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In the wake of the tragic collapse of the Champlain Towers Condominium in Surfside, Florida, many people want to know how such a thing could happen.
The recent highly-publicized Surfside tragedy has motivated many property managers to contact us with questions about reserve studies for aging infrastructure. Below are answers to the most common questions we receive.
Community leaders, as defined within the Community Associations Institute’s Rights and Responsibilities for Better Communities, “have a responsibility to fulfill their fiduciary duties to the community they serve and to exercise discretion in a manner they reasonably believe to be within the best interests of their community.”
If you love where you live and your condo association is pretty great too, a reserve study can help ensure everything stays that way for you and others who live there after you.
Anyone on a board of an HOA or condominium association knows the tremendous value of a quality reserve study. Equally important is partnering with an experienced and qualified reserve study provider. But what makes a good reserve study provider?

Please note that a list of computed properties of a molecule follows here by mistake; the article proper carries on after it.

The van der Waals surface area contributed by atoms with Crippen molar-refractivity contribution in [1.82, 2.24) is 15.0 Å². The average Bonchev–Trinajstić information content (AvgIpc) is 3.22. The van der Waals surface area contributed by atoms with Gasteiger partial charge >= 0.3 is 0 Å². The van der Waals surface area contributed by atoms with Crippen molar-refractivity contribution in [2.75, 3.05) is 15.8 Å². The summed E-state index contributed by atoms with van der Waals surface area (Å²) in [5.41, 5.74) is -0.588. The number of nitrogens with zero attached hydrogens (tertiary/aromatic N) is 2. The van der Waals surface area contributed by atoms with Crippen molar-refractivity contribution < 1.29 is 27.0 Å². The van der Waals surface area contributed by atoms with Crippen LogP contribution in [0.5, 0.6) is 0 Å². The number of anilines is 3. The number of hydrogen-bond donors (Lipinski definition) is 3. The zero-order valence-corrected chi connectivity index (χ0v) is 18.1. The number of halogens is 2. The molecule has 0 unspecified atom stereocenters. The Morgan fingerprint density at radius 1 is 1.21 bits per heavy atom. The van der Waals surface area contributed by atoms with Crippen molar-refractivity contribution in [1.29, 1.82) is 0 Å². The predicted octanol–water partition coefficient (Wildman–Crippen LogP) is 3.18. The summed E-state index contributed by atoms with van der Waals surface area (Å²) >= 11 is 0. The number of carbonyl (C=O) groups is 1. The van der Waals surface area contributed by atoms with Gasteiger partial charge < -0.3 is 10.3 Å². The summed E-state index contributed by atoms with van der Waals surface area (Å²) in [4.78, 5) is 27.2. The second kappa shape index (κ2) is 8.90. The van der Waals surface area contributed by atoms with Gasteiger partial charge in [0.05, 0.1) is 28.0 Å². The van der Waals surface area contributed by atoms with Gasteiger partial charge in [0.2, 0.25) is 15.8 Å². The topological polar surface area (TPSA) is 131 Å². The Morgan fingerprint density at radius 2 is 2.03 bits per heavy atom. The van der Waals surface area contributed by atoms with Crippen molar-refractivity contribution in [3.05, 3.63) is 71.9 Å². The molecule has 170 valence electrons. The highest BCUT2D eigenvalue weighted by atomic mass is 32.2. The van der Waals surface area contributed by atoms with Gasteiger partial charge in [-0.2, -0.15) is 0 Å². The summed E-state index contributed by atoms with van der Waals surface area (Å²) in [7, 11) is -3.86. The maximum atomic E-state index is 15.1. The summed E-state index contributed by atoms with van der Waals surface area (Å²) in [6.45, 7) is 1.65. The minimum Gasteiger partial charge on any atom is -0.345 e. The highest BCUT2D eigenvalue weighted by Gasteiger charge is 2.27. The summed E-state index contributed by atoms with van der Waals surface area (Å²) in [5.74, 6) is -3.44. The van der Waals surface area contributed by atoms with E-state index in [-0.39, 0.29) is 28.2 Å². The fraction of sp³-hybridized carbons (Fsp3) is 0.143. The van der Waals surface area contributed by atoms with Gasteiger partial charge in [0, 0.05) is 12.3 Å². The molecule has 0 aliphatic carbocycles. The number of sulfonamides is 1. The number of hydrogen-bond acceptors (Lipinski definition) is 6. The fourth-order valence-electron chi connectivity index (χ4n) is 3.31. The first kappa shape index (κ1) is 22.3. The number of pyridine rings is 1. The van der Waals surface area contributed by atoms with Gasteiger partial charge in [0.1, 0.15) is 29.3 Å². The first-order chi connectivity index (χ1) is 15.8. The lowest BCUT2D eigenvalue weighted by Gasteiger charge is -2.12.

It is estimated that more than 22 percent of the U.S. population resides in community associations. According to Community Associations Institute’s latest statistical review, these residents are represented by roughly 346,000 community associations.
Common-interest developments or community associations are the fastest growing housing sector today. These types of associations exist as condominiums, cooperatives, vacation timeshares, planned unit developments and more. According to the Community Associates Institute, as of 2020, over 25% of the entire US population lived in a community association.
We’re often asked “what percent should HOA reserves be funded?” The short answer is that there is no “one size fits all” benchmark for measuring the health of your community association’s reserve funds when it comes to applying the percent funded model.